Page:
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Dislocated Toe in Children: Care Instructions

Your Care Instructions

Your child's toe can be forced out of its normal position (dislocated) if the toe is jammed or bent too far backward. Toe dislocations are common, especially during sports. Your child probably knew right away that something was wrong, because the toe hurt a lot, swelled, and looked crooked. The doctor put the toe back in its normal position. But your child will still need to be careful, because it can more easily go out of position again.

Rest and home treatment can help your child heal. The doctor probably taped the injured toe to the one next to it or put a splint on the toe to keep it in position while it heals. Your doctor may recommend exercises to strengthen your child's toe. If bones or muscles were damaged, your child may need more treatment.

Follow-up care is a key part of your child's treatment and safety. Be sure to make and go to all appointments, and call your doctor or nurse advice line (811 in most provinces and territories) if your child is having problems. It's also a good idea to know your child's test results and keep a list of the medicines your child takes.

How can you care for your child at home?

  • If your doctor put a splint on your child's toe, make sure your child wears the splint as directed. Do not remove it until your doctor says to.
  • If your child's toes are taped together, make sure the tape is snug but not so tight that the toes get numb or tingle. You can loosen the tape if it is too tight. If you need to retape your child's toes, always put padding between the toes before putting on the new tape.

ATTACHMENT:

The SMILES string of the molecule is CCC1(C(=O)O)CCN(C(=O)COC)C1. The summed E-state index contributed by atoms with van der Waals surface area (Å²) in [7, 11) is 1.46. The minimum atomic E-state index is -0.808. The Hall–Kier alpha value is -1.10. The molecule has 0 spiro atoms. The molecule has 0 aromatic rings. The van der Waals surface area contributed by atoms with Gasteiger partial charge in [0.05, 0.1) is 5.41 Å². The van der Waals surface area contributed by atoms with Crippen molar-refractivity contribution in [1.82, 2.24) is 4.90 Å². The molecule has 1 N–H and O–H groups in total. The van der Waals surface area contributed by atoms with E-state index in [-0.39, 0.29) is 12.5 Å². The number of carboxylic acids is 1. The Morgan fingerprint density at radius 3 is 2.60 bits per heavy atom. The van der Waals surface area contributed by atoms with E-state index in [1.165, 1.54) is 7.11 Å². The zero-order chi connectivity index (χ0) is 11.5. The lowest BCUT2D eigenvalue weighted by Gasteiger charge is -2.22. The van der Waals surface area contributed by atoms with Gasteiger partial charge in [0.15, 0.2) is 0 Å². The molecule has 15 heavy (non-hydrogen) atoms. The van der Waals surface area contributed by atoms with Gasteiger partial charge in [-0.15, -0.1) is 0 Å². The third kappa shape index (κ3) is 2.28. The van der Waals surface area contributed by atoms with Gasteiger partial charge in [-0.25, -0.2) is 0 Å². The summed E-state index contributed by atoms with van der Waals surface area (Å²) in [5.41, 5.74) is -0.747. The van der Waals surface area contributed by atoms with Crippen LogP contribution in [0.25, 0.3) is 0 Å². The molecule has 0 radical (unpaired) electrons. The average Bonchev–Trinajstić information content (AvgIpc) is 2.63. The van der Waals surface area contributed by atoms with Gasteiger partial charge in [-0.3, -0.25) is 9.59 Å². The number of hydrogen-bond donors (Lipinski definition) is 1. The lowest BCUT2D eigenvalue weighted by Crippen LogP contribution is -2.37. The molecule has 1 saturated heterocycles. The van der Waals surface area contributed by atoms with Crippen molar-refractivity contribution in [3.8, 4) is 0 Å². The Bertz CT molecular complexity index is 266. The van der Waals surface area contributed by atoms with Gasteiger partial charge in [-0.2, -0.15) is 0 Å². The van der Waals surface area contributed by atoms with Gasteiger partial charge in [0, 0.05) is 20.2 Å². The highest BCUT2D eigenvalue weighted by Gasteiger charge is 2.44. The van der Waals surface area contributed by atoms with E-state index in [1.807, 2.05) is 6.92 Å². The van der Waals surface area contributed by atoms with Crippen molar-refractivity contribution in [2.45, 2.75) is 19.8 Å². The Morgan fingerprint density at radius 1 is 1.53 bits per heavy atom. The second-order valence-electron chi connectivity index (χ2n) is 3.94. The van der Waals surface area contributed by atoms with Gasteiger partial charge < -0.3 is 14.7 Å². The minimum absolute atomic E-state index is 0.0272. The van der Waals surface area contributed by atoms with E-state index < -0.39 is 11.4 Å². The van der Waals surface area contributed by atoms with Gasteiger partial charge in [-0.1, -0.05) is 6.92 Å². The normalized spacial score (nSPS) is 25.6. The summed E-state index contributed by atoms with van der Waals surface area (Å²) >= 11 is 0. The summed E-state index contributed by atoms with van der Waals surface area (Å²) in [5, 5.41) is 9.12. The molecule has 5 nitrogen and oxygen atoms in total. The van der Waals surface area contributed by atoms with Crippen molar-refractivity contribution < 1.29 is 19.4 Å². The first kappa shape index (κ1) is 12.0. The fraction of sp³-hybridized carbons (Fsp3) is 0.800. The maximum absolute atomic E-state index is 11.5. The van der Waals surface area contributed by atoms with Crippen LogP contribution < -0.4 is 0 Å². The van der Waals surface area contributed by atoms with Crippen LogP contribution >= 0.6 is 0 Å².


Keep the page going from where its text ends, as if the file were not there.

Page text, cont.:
• Make sure your child does not put weight on the foot unless the doctor says to. Your child may need crutches to walk.
  • If your child's toe is swollen, put ice or a cold pack on it for 10 to 20 minutes at a time. Try to do this every 1 to 2 hours for the next 3 days (when your child is awake) or until the swelling goes down. Put a thin cloth between the ice and your child's skin.
  • Prop up your child's foot on a pillow when icing it or anytime your child sits or lies down during the next 3 days. Have your child try to keep it above the level of the heart. This will help reduce swelling.
  • Make sure your child rests the foot. Your child may need to change activities to avoid movements that irritate the toe.
  • Give medicines exactly as prescribed. Call your doctor or nurse advice line if you think your child is having a problem with any medicines.
  • If your doctor recommends it, give your child anti-inflammatory medicines such as ibuprofen (Advil, Motrin) to reduce pain and swelling. Read and follow all instructions on the label.
  • If your doctor recommends exercises, help your child do them as directed.

When should you call for help?

Call your doctor or nurse advice line now or seek immediate medical care if:

  • Your child has severe pain.
  • Your child's toe is cool or pale or changes colour.
  • Your child has tingling, weakness, or numbness in the toe.

Watch closely for changes in your child's health, and be sure to contact your doctor or nurse advice line if:

  • Pain and swelling get worse.
  • Your child does not get better as expected.

Where can you learn more?

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Care instructions adapted under license by your healthcare professional. If you have questions about a medical condition or this instruction, always ask your healthcare professional. Healthwise, Incorporated disclaims any warranty or liability for your use of this information.